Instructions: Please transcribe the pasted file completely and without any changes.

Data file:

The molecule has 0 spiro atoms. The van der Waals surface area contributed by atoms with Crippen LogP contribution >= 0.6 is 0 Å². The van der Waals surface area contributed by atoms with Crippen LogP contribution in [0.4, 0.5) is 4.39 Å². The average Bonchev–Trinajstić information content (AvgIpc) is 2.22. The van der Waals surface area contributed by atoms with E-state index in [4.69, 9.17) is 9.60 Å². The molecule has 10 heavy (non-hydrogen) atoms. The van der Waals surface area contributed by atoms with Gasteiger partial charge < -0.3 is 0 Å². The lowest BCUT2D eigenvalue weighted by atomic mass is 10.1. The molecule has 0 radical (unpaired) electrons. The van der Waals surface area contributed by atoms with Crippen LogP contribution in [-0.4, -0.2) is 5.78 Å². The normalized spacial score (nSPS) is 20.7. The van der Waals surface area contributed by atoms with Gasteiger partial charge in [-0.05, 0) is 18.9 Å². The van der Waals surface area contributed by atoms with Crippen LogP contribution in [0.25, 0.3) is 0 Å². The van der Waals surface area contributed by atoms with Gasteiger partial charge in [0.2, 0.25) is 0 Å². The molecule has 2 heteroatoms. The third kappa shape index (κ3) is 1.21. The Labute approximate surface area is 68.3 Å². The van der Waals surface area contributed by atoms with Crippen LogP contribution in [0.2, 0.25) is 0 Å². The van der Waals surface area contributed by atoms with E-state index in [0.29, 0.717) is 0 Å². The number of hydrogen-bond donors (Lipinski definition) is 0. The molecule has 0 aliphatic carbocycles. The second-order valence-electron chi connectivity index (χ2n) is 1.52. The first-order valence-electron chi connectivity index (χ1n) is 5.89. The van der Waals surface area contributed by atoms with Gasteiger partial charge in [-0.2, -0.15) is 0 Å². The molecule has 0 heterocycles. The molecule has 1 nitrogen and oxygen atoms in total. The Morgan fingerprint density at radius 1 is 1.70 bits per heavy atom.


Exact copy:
The molecule has 0 spiro atoms. The van der Waals surface area contributed by atoms with Crippen LogP contribution >= 0.6 is 0 Å². The van der Waals surface area contributed by atoms with Crippen LogP contribution in [0.4, 0.5) is 4.39 Å². The average Bonchev–Trinajstić information content (AvgIpc) is 2.22. The van der Waals surface area contributed by atoms with E-state index in [4.69, 9.17) is 9.60 Å². The molecule has 10 heavy (non-hydrogen) atoms. The van der Waals surface area contributed by atoms with Gasteiger partial charge < -0.3 is 0 Å². The lowest BCUT2D eigenvalue weighted by atomic mass is 10.1. The molecule has 0 radical (unpaired) electrons. The van der Waals surface area contributed by atoms with Crippen LogP contribution in [-0.4, -0.2) is 5.78 Å². The normalized spacial score (nSPS) is 20.7. The van der Waals surface area contributed by atoms with Gasteiger partial charge in [-0.05, 0) is 18.9 Å². The van der Waals surface area contributed by atoms with Crippen LogP contribution in [0.25, 0.3) is 0 Å². The van der Waals surface area contributed by atoms with Gasteiger partial charge in [0.2, 0.25) is 0 Å². The molecule has 2 heteroatoms. The third kappa shape index (κ3) is 1.21. The Labute approximate surface area is 68.3 Å². The van der Waals surface area contributed by atoms with Crippen LogP contribution in [0.2, 0.25) is 0 Å². The van der Waals surface area contributed by atoms with E-state index in [0.29, 0.717) is 0 Å². The number of hydrogen-bond donors (Lipinski definition) is 0. The molecule has 0 aliphatic carbocycles. The second-order valence-electron chi connectivity index (χ2n) is 1.52. The first-order valence-electron chi connectivity index (χ1n) is 5.89. The van der Waals surface area contributed by atoms with Gasteiger partial charge in [-0.2, -0.15) is 0 Å². The molecule has 0 heterocycles. The molecule has 1 nitrogen and oxygen atoms in total. The Morgan fingerprint density at radius 1 is 1.70 bits per heavy atom.